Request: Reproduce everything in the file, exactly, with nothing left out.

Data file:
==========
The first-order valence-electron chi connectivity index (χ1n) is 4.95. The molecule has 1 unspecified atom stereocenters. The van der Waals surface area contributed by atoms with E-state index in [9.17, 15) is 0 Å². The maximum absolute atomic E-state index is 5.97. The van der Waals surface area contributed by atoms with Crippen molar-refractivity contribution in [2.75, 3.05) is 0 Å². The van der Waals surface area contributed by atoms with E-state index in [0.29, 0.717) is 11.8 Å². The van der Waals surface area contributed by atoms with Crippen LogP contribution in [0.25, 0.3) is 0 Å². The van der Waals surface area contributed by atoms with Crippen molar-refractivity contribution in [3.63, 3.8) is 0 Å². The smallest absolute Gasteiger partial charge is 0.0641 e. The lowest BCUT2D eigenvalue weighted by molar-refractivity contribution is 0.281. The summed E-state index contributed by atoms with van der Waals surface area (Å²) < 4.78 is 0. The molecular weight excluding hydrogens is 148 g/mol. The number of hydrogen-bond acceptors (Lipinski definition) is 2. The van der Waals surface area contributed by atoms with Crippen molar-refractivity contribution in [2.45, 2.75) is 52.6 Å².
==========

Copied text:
The first-order valence-electron chi connectivity index (χ1n) is 4.95. The molecule has 1 unspecified atom stereocenters. The van der Waals surface area contributed by atoms with E-state index in [9.17, 15) is 0 Å². The maximum absolute atomic E-state index is 5.97. The van der Waals surface area contributed by atoms with Crippen molar-refractivity contribution in [2.75, 3.05) is 0 Å². The van der Waals surface area contributed by atoms with E-state index in [0.29, 0.717) is 11.8 Å². The van der Waals surface area contributed by atoms with Crippen LogP contribution in [0.25, 0.3) is 0 Å². The van der Waals surface area contributed by atoms with Crippen molar-refractivity contribution in [3.63, 3.8) is 0 Å². The smallest absolute Gasteiger partial charge is 0.0641 e. The lowest BCUT2D eigenvalue weighted by molar-refractivity contribution is 0.281. The summed E-state index contributed by atoms with van der Waals surface area (Å²) < 4.78 is 0. The molecular weight excluding hydrogens is 148 g/mol. The number of hydrogen-bond acceptors (Lipinski definition) is 2. The van der Waals surface area contributed by atoms with Crippen molar-refractivity contribution in [2.45, 2.75) is 52.6 Å².